Ultra Nate with iconic NYC queer club Paradise Garage behind her.

In New Podcast Ultra Naté Tours the World's Greatest Dance Clubs (with a Little Help from Paris Hilton)

Emell Adolphus READ TIME: 4 MIN.

Ultra Naté's heavenly vocals made her a LGBTQ icon long before she became a household name in house music nightclubs around the world. At the pinnacle of '90s grunge, she cut through the noise with the empowering song "Free," urging those on the fringes of life to "live your life" and "do what you want to do" in her lyrics. Then she scored another cultural hit as a member of Stars on 54 with the song "If You Could Read My Mind," which has been highlighted in countless queer films and lauded as a near perfect combination of house and pop music. The former of the two is how self-professed club kid Paris Hilton (yes, the heiress) first began to follow Naté's career.>

Over the years, Naté's voice has had a steady presence on the US Hot Dance Club Play chart, with hit singles such as "Show Me," "Automatic," and "Everybody Loves the Night," while she has also kept her ears in the club scene as a coveted DJ. But this year, Hilton approached her with an offer she couldn't refuse that combines the best of both her worlds in a new podcast series titled The History of the World's Greatest Nightclubs, available on Apple Podcasts.

In this exclusive interview with EDGE, she explains how she was approached by Hilton's team to join the project and supply an authoritative voice through Nightlife's history. From New York's Danceteria to London's Trade at Turnmills, podcast listeners will quickly find that to tell the history of nightlife is to tell queer history.

Below, Ultra Naté talks music, djs, how she found herself in the club scene, and helping other queer kids do the same through music.

Ultra Nate with the NYC 1970s/1980s dance club Paradise Garage in the background.

Asked what makes the best dance song in a club, Ultra Naté said: "There's it's never one thing, specifically. And it really just depends on the track itself like, for a particular track. It could be just that there was a lyric that really connects with people, that really hooks you. It is a really strong hook, and it just doesn't let you go."

Such was the case of "Free," her aforementioned 1997 hit, which climbed the international dance charts before becoming a queer anthem. "There were a lot of different things churning at that time,"she explains. "So I think 'Free' hit because it was so different sounding from everything else, with the guitars and the story line, and the rawness of the vocal backed with a really uplifting gospel background. I think that cocktail of all of those things resonated really clearly, really cut through all of the minutiae out there going on and dance music culture, and people just immediately gravitated towards it. They got it. It stuck."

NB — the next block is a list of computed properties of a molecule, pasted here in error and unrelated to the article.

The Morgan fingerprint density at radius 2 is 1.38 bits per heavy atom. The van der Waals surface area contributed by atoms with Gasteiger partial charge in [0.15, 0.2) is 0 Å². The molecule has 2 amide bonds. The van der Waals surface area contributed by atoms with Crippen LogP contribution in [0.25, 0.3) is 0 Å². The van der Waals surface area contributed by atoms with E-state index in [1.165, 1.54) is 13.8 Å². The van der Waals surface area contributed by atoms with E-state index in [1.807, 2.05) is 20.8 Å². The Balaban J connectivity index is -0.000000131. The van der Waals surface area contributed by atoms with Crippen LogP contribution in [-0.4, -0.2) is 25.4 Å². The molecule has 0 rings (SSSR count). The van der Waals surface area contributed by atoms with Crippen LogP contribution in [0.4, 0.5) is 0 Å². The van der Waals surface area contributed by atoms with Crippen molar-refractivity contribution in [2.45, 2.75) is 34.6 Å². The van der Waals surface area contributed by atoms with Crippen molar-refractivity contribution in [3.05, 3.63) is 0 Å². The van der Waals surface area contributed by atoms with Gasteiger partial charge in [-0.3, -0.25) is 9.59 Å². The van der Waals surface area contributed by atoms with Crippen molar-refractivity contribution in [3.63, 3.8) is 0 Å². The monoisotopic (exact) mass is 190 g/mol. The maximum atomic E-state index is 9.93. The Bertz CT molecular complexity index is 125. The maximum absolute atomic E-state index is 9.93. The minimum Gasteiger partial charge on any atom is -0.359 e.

She also addressed how important the LGBTQIA+ community has been to her career. "The LGBTQIA+ community has been a part of Ultra Naté as an artist, really, from inception – really from just my club kid days in Baltimore, running around, just hanging out with my friends."

She says the clubs for the podcast were chosen before she came on the project, but she felt it was "tailor-made for me, because this is encompassing what my life is. And not even from the perspective of talking about clubs I may or may not have gone to, but just what... all of my experiences have been built on."

And is Ultra Naté afraid that there will be an AI version of her mixing music in the future? "I hope not. There is a certain level of human error that makes what we do magical. You know what I mean? Of course, the machine can make it perfect. Perfection is not always the goal, and perfection is not always amazing. It's just can be boring after a while. It's the imperfections, it's the specificity of the character that happens organically, that makes it magic."

Watch the complete interview in the window above. Video edited by Emell Adolphus.

by Emell Adolphus

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